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Bizarre robbery attempt, kidnapping, leave customers rattled

February 8, 1997

PHILADELPHIA (AP) _ An elaborate scheme to rob a busy check-cashing center by kidnapping workers ended in a gun battle on city streets and police detaining more than 100 bewildered customers.

Several armed men were involved in the botched robbery plot that began Thursday afternoon with the kidnapping of two workers outside The Financial Exchange, a downtown Philadelphia check-cashing center.

It ended Friday with nothing stolen, two men arrested, a few suspects on the lam, no injuries and about 120 check-cashing customers rattled after being trapped inside the center as police sorted out what was happening.

The center was crowded with women, children and senior citizens. Many of the customers were trying to cash government checks, which are distributed on the first Friday of each month.

``We really got scared. Kids were crying.″ Ken Lewis, 30, said. ``We weren’t sure if there was a bomb in the walls or what. No one knew. There was a phone booth in there. People were making phone calls to their loved ones.″

Kathleen Jaggers, 47, said she never saw any robbers and had no idea that police believed a robbery was occurring.

``I hid my daughter underneath a table, just in case they start shooting,″ she said.

After about three hours, officers decided to let people out one by one.

The plot was set into motion about 5:30 p.m. Thursday when four gunmen kidnapped a clerk and assistant manager Nancy Ruiz while they were waiting for rides outside the center. Ms. Ruiz’s husband, who arrived to pick up his wife, was grabbed as well.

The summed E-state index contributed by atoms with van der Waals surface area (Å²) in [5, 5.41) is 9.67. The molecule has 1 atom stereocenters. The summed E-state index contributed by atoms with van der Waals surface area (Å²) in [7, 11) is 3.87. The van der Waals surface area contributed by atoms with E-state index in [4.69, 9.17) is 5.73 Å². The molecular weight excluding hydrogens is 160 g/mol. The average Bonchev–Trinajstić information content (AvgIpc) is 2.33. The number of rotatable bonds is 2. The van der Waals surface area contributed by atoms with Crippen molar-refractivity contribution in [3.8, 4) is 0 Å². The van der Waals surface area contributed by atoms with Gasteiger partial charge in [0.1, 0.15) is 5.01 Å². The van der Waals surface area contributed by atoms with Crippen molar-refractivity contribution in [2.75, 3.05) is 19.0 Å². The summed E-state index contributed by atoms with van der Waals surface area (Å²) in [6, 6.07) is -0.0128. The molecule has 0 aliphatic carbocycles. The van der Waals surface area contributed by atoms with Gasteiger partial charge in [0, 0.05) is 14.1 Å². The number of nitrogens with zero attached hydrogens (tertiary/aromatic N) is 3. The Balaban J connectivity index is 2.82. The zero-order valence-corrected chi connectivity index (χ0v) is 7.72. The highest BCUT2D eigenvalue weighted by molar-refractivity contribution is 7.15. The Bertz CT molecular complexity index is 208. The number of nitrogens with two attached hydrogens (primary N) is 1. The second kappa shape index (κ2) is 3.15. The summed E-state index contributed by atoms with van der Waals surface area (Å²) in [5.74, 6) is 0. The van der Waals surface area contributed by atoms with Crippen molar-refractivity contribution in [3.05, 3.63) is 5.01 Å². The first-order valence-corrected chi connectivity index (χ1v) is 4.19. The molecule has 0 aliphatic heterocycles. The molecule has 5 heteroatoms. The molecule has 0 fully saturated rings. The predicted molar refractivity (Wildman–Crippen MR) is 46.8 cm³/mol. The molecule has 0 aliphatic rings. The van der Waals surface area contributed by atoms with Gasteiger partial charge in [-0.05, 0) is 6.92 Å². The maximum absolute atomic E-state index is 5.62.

All three were taken to the Ruiz home, where another gang member was holding the woman’s 4-year-old daughter.

One of the gunmen then returned to The Financial Exchange about 2 a.m. with Ms. Ruiz to kidnap the center’s security guard. They were taken back to Ms. Ruiz’s home where the guard was ordered to strip.

A gunman dressed in the guard’s clothes then returned to the center with Ms. Ruiz just before dawn. The others remained at Ruiz home, about three miles away.

Investigators believe the plotters’ target was not only the check-cashing center but an armored car due to arrive Friday morning. Ms. Ruiz opened the center at 9 a.m., going about the business of cashing checks while the gunman posed as a guard.

But the scheme unraveled when Ms. Ruiz’s husband escaped from the house and flagged down a passing patrol car.

Police phoned Ms. Ruiz and arranged for her to slip away from the bogus security guard. At about the same time, they moved in on her house.

A gunman was caught as he bolted out of the house. A few blocks away, police stopped a car with three suspects and a gunfight ensued. One man was caught, but the others fled on foot and were still being sought today.

Back at the center, police had surrounded the place by 11 a.m. and refused to let anyone out, including customers, for fear that a suspect might blend in with the crowd and escape.

It was unclear if the armored car was diverted by police, or if it came and left without incident.

The bogus guard apparently had given police the slip, although two men were taken into custody for ``acting suspiciously,″ Police Commissioner Richard Neal said.

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